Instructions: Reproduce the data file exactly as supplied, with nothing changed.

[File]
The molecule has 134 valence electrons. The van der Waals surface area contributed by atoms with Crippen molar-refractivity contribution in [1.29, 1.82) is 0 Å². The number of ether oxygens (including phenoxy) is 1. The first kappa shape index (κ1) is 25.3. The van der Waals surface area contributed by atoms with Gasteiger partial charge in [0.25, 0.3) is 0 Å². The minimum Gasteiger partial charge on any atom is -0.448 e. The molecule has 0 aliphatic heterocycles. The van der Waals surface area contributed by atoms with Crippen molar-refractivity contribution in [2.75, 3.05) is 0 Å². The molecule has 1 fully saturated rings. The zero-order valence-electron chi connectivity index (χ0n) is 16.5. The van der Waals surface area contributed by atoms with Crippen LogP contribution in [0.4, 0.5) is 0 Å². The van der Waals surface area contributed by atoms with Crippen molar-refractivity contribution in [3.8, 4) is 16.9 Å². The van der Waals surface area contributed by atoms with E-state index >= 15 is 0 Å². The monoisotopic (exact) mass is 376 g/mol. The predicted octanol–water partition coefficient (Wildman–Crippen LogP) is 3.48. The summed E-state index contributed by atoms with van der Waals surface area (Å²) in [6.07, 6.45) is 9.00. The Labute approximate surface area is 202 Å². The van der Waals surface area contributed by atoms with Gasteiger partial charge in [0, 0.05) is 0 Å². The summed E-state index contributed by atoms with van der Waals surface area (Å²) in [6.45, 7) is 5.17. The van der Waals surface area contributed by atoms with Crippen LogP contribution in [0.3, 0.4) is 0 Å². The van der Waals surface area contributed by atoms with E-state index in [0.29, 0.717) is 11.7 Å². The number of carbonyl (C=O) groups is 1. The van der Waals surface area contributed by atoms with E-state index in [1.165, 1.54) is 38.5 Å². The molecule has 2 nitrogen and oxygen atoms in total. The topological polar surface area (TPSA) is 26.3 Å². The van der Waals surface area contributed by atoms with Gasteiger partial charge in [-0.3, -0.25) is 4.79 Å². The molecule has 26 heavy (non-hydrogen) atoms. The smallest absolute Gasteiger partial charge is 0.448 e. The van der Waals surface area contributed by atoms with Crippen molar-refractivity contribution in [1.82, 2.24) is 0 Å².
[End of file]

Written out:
The molecule has 134 valence electrons. The van der Waals surface area contributed by atoms with Crippen molar-refractivity contribution in [1.29, 1.82) is 0 Å². The number of ether oxygens (including phenoxy) is 1. The first kappa shape index (κ1) is 25.3. The van der Waals surface area contributed by atoms with Gasteiger partial charge in [0.25, 0.3) is 0 Å². The minimum Gasteiger partial charge on any atom is -0.448 e. The molecule has 0 aliphatic heterocycles. The van der Waals surface area contributed by atoms with Crippen molar-refractivity contribution in [2.75, 3.05) is 0 Å². The molecule has 1 fully saturated rings. The zero-order valence-electron chi connectivity index (χ0n) is 16.5. The van der Waals surface area contributed by atoms with Crippen LogP contribution in [0.4, 0.5) is 0 Å². The van der Waals surface area contributed by atoms with Crippen molar-refractivity contribution in [3.8, 4) is 16.9 Å². The van der Waals surface area contributed by atoms with E-state index >= 15 is 0 Å². The monoisotopic (exact) mass is 376 g/mol. The predicted octanol–water partition coefficient (Wildman–Crippen LogP) is 3.48. The summed E-state index contributed by atoms with van der Waals surface area (Å²) in [6.07, 6.45) is 9.00. The Labute approximate surface area is 202 Å². The van der Waals surface area contributed by atoms with Gasteiger partial charge in [0, 0.05) is 0 Å². The summed E-state index contributed by atoms with van der Waals surface area (Å²) in [6.45, 7) is 5.17. The van der Waals surface area contributed by atoms with Crippen LogP contribution in [0.3, 0.4) is 0 Å². The van der Waals surface area contributed by atoms with E-state index in [0.29, 0.717) is 11.7 Å². The number of carbonyl (C=O) groups is 1. The van der Waals surface area contributed by atoms with E-state index in [1.165, 1.54) is 38.5 Å². The molecule has 2 nitrogen and oxygen atoms in total. The topological polar surface area (TPSA) is 26.3 Å². The van der Waals surface area contributed by atoms with Gasteiger partial charge in [-0.3, -0.25) is 4.79 Å². The molecule has 26 heavy (non-hydrogen) atoms. The smallest absolute Gasteiger partial charge is 0.448 e. The van der Waals surface area contributed by atoms with Crippen molar-refractivity contribution in [1.82, 2.24) is 0 Å².